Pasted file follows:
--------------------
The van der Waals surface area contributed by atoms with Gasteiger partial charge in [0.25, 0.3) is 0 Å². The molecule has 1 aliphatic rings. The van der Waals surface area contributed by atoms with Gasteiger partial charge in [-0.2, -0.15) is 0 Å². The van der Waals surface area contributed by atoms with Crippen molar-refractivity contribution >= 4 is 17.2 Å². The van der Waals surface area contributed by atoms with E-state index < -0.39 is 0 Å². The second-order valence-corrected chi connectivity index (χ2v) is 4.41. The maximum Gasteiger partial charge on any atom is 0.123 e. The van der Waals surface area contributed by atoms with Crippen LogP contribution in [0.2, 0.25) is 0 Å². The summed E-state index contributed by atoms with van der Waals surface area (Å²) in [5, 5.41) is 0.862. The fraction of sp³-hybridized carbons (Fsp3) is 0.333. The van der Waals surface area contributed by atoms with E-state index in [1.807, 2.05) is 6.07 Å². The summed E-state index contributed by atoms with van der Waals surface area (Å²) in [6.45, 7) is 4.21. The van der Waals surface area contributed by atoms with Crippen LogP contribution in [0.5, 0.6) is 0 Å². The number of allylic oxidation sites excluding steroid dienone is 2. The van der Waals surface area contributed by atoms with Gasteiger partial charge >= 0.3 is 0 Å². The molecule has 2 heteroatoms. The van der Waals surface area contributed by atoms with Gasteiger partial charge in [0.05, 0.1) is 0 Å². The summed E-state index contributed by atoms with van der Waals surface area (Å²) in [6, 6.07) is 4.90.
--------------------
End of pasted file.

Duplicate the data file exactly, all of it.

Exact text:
The van der Waals surface area contributed by atoms with Gasteiger partial charge in [0.25, 0.3) is 0 Å². The molecule has 1 aliphatic rings. The van der Waals surface area contributed by atoms with Gasteiger partial charge in [-0.2, -0.15) is 0 Å². The van der Waals surface area contributed by atoms with Crippen molar-refractivity contribution >= 4 is 17.2 Å². The van der Waals surface area contributed by atoms with E-state index < -0.39 is 0 Å². The second-order valence-corrected chi connectivity index (χ2v) is 4.41. The maximum Gasteiger partial charge on any atom is 0.123 e. The van der Waals surface area contributed by atoms with Crippen LogP contribution in [0.2, 0.25) is 0 Å². The summed E-state index contributed by atoms with van der Waals surface area (Å²) in [5, 5.41) is 0.862. The fraction of sp³-hybridized carbons (Fsp3) is 0.333. The van der Waals surface area contributed by atoms with E-state index in [1.807, 2.05) is 6.07 Å². The summed E-state index contributed by atoms with van der Waals surface area (Å²) in [6.45, 7) is 4.21. The van der Waals surface area contributed by atoms with Crippen LogP contribution in [0.5, 0.6) is 0 Å². The number of allylic oxidation sites excluding steroid dienone is 2. The van der Waals surface area contributed by atoms with Gasteiger partial charge >= 0.3 is 0 Å². The molecule has 2 heteroatoms. The van der Waals surface area contributed by atoms with Gasteiger partial charge in [0.05, 0.1) is 0 Å². The summed E-state index contributed by atoms with van der Waals surface area (Å²) in [6, 6.07) is 4.90.